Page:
• Have lunch or dinner with my dear friend MC, who I've known for about 8 years, ever since she was about 5 or 6 years old. We see each other, if we're lucky, only twice a year: once at yearly meeting and once at Gathering. Boy, do I ever see my younger self in MC! The shyness borne out of feeling different from her peers; the fierce resolve to be who she is; the concern that she'll hurt her friends' feelings by being who she is; the yearning to be understood, even if what she's going through doesn't make logical sense. I do what I can to allow MC the space to continue discovering herself, and it's a blessing to be invited into a young person's life the way that MC has invited me into hers... I'll definitely want to carve out time with her.

  • Be present to prepare for and facilitate the interest group with Robin that I've already committed to. Just thinking about spending time together and worshipfully considering how to structure the interest group gets me excited. I love witnessing how the Spirit shapes us and moves us and brings us together as we share our faith journeys in formats like workshops and interest groups.

  • So right there, that's three things, three events, three people! But also on my "would have regrets if I didn't get a chance to see or do this" list are:

  • Get together with my dear, sweet friends N & P, who have been dealing with a chronic disease in the family that has been hard and tender to witness as it takes its toll... These two fFriends are family to me. When my partner was suddenly unable to travel to help move her own parents from Delaware to Florida, P flew with me to pack up what was to her a complete stranger's house. And in contrast to my own folks who were slow in coming around to support our wedding under the care of the meeting, N & P made the 3-1/2 hour drive each way to serve on our clearness committee, which met several times. I'd feel bad if I didn't have a chance to spend some quality time with them at Gathering.

  • Attend the Wednesday night performance of In the Heart of the Beast (HOBT). (I think HOBT will be the sleeper event of the Gathering.) This amazing, family-friendly theater group will be working with one or two groups of Junior Gathering to create oversized puppets, masks, and other props that will help tell the story of the Good Samaritan, in response to the Gathering's theme, "...but who is my neighbor?" If I were to combine going to HOBT with my meet-up with MC and with N & P and with my sweetie, that would take care of all those opportunities in just one evening!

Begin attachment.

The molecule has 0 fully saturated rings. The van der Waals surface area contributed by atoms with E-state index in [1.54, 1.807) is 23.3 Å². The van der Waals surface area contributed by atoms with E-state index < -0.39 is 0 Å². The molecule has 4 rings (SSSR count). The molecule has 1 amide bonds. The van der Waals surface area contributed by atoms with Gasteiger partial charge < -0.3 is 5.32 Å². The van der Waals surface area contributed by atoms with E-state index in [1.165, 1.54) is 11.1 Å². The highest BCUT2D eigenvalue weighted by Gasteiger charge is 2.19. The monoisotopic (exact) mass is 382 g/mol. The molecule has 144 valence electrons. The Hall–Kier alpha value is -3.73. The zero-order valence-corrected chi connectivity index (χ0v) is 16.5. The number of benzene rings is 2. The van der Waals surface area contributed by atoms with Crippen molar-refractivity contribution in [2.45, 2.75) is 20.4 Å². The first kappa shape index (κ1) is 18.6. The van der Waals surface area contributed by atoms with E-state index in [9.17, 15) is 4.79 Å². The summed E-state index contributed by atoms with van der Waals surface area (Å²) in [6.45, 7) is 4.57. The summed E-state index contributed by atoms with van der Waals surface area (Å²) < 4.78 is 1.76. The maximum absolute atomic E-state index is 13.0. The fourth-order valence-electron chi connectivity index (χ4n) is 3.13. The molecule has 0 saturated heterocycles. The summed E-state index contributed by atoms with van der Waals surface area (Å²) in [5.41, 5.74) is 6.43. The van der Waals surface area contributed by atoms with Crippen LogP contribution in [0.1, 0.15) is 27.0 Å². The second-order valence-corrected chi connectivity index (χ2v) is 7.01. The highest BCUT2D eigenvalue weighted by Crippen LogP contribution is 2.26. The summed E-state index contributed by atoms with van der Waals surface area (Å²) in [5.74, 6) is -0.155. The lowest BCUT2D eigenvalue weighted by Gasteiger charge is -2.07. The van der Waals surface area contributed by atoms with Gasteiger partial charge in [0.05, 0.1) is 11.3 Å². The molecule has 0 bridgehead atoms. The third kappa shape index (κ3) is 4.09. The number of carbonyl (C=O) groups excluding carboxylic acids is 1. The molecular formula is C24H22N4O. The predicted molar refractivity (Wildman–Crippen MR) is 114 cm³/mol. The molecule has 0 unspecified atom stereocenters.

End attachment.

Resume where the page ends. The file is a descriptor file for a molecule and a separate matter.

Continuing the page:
• To cap off the week of noon sings, there's usually a very fun Friday night last hurrah sing as well. If the group has been in fine voice all week ("fine" is defined as a willingness to sing at all!), this final sing is amazing and very Spirit-filled.

  • Attend at least a couple of Meetings for Worship in the afternoons, under the care of FLGBTQC. These meetings for worship are consistently among the most grounded, most tender opportunities I've experienced to listen as a people for God in our hearts.

  • I'm sure I'm forgetting a number of other events I'd want to attend and people who are incredibly important to me with whom I'd like to "do lunch." I'm also sure that I will be mindful of carrying out the service that has been asked of me, in my role as clerk of the Workshops Committee.

    After all, that was an opportunity last year that I consciously stepped into. I haven't looked back.


    May 21, 2007

    2007 Interest Group proposal for Gathering

    As mentioned in a previous post, Robin M and I have submitted a proposal for an interest group to be held at FGC's 2007 Gathering in western Wisconsin. The proposal reads this way:

    On Fire! From Small Nudges to Faithful Obedience

    Faithfulness and obedience in small things is what makes obedience and faithfulness in the big things possible. Phrases and queries such as "Not my will, Lord, but thine" and "How might I be of service?" help us in our yearning to be faithful. How might we support one another to stay faithful amidst busy lives and chaotic times? How might our individual faithfulness support the renewal of the Religious Society of Friends?
    It took Robin and me some time to understand that neither of us were called or led to offer a purely "Convergent" topic. It took a phone call here and there to understand that we felt there was an opening to do something together, and then a little bit more time to discern together a topic that had Life for both of us.